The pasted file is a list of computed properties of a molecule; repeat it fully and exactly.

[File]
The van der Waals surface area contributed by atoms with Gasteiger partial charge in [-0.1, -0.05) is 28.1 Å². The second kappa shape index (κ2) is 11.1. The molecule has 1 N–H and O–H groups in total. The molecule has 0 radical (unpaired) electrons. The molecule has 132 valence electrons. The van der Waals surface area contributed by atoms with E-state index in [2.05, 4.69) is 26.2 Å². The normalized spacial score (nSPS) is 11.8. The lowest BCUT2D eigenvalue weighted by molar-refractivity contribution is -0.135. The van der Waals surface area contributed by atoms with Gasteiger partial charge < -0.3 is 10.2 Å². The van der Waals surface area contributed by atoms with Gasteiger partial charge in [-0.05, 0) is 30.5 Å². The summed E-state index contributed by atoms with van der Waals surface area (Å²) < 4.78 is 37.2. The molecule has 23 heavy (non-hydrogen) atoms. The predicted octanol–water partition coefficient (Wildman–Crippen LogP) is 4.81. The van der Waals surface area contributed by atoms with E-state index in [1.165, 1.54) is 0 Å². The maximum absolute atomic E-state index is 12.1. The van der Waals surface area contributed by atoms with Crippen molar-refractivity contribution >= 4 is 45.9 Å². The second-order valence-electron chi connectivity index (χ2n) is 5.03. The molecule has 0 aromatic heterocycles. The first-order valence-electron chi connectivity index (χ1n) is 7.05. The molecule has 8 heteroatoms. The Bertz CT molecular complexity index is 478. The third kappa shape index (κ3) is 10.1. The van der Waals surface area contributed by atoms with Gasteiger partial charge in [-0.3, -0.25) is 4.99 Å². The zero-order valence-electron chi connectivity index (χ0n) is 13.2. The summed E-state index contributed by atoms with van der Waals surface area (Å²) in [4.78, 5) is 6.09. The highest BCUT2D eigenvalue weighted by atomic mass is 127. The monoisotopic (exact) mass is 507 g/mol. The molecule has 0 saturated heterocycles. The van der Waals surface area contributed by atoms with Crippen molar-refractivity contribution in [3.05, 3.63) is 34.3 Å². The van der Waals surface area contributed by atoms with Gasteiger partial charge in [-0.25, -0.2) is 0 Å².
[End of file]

The van der Waals surface area contributed by atoms with Gasteiger partial charge in [-0.1, -0.05) is 28.1 Å². The second kappa shape index (κ2) is 11.1. The molecule has 1 N–H and O–H groups in total. The molecule has 0 radical (unpaired) electrons. The molecule has 132 valence electrons. The van der Waals surface area contributed by atoms with E-state index in [2.05, 4.69) is 26.2 Å². The normalized spacial score (nSPS) is 11.8. The lowest BCUT2D eigenvalue weighted by molar-refractivity contribution is -0.135. The van der Waals surface area contributed by atoms with Gasteiger partial charge < -0.3 is 10.2 Å². The van der Waals surface area contributed by atoms with Gasteiger partial charge in [-0.05, 0) is 30.5 Å². The summed E-state index contributed by atoms with van der Waals surface area (Å²) < 4.78 is 37.2. The molecule has 23 heavy (non-hydrogen) atoms. The predicted octanol–water partition coefficient (Wildman–Crippen LogP) is 4.81. The van der Waals surface area contributed by atoms with E-state index in [1.165, 1.54) is 0 Å². The maximum absolute atomic E-state index is 12.1. The van der Waals surface area contributed by atoms with Crippen molar-refractivity contribution >= 4 is 45.9 Å². The second-order valence-electron chi connectivity index (χ2n) is 5.03. The molecule has 0 aromatic heterocycles. The first-order valence-electron chi connectivity index (χ1n) is 7.05. The molecule has 8 heteroatoms. The Bertz CT molecular complexity index is 478. The third kappa shape index (κ3) is 10.1. The van der Waals surface area contributed by atoms with Gasteiger partial charge in [-0.3, -0.25) is 4.99 Å². The zero-order valence-electron chi connectivity index (χ0n) is 13.2. The summed E-state index contributed by atoms with van der Waals surface area (Å²) in [4.78, 5) is 6.09. The highest BCUT2D eigenvalue weighted by atomic mass is 127. The monoisotopic (exact) mass is 507 g/mol. The molecule has 0 saturated heterocycles. The van der Waals surface area contributed by atoms with Crippen molar-refractivity contribution in [3.05, 3.63) is 34.3 Å². The van der Waals surface area contributed by atoms with Gasteiger partial charge in [-0.25, -0.2) is 0 Å².